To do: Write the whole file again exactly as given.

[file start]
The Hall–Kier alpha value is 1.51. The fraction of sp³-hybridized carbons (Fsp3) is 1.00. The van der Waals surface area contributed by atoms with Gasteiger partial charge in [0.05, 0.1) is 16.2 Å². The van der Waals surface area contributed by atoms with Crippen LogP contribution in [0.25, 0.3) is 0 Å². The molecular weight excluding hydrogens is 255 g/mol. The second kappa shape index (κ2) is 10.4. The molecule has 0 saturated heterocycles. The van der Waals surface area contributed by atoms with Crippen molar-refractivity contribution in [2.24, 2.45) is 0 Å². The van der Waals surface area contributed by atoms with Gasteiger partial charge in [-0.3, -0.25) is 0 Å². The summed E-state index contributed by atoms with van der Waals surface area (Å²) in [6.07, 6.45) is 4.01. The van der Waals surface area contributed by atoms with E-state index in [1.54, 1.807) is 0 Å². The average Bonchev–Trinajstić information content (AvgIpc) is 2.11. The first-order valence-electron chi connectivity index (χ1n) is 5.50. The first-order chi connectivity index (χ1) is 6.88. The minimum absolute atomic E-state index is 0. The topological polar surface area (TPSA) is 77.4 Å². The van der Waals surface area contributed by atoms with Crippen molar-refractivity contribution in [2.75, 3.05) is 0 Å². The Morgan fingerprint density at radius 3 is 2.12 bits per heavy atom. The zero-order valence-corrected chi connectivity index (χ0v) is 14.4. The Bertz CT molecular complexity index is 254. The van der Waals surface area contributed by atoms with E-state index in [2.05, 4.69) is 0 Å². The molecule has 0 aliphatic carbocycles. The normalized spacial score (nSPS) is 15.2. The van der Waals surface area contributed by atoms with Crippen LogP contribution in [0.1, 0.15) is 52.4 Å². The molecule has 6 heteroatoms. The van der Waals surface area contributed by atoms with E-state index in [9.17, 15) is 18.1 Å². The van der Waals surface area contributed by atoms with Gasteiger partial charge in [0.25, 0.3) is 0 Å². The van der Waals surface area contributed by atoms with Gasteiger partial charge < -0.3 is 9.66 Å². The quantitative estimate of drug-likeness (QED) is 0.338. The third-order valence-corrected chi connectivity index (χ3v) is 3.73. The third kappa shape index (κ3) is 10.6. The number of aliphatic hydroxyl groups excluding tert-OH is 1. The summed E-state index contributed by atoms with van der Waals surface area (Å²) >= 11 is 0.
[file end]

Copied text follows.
The Hall–Kier alpha value is 1.51. The fraction of sp³-hybridized carbons (Fsp3) is 1.00. The van der Waals surface area contributed by atoms with Gasteiger partial charge in [0.05, 0.1) is 16.2 Å². The van der Waals surface area contributed by atoms with Crippen LogP contribution in [0.25, 0.3) is 0 Å². The molecular weight excluding hydrogens is 255 g/mol. The second kappa shape index (κ2) is 10.4. The molecule has 0 saturated heterocycles. The van der Waals surface area contributed by atoms with Crippen molar-refractivity contribution in [2.24, 2.45) is 0 Å². The van der Waals surface area contributed by atoms with Gasteiger partial charge in [-0.3, -0.25) is 0 Å². The summed E-state index contributed by atoms with van der Waals surface area (Å²) in [6.07, 6.45) is 4.01. The van der Waals surface area contributed by atoms with E-state index in [1.54, 1.807) is 0 Å². The average Bonchev–Trinajstić information content (AvgIpc) is 2.11. The first-order valence-electron chi connectivity index (χ1n) is 5.50. The first-order chi connectivity index (χ1) is 6.88. The minimum absolute atomic E-state index is 0. The topological polar surface area (TPSA) is 77.4 Å². The van der Waals surface area contributed by atoms with Crippen molar-refractivity contribution in [2.75, 3.05) is 0 Å². The Morgan fingerprint density at radius 3 is 2.12 bits per heavy atom. The zero-order valence-corrected chi connectivity index (χ0v) is 14.4. The Bertz CT molecular complexity index is 254. The van der Waals surface area contributed by atoms with E-state index in [2.05, 4.69) is 0 Å². The molecule has 0 aliphatic carbocycles. The normalized spacial score (nSPS) is 15.2. The van der Waals surface area contributed by atoms with Crippen LogP contribution in [0.1, 0.15) is 52.4 Å². The molecule has 6 heteroatoms. The van der Waals surface area contributed by atoms with E-state index in [9.17, 15) is 18.1 Å². The van der Waals surface area contributed by atoms with Gasteiger partial charge in [0.25, 0.3) is 0 Å². The van der Waals surface area contributed by atoms with Gasteiger partial charge < -0.3 is 9.66 Å². The quantitative estimate of drug-likeness (QED) is 0.338. The third-order valence-corrected chi connectivity index (χ3v) is 3.73. The third kappa shape index (κ3) is 10.6. The number of aliphatic hydroxyl groups excluding tert-OH is 1. The summed E-state index contributed by atoms with van der Waals surface area (Å²) >= 11 is 0.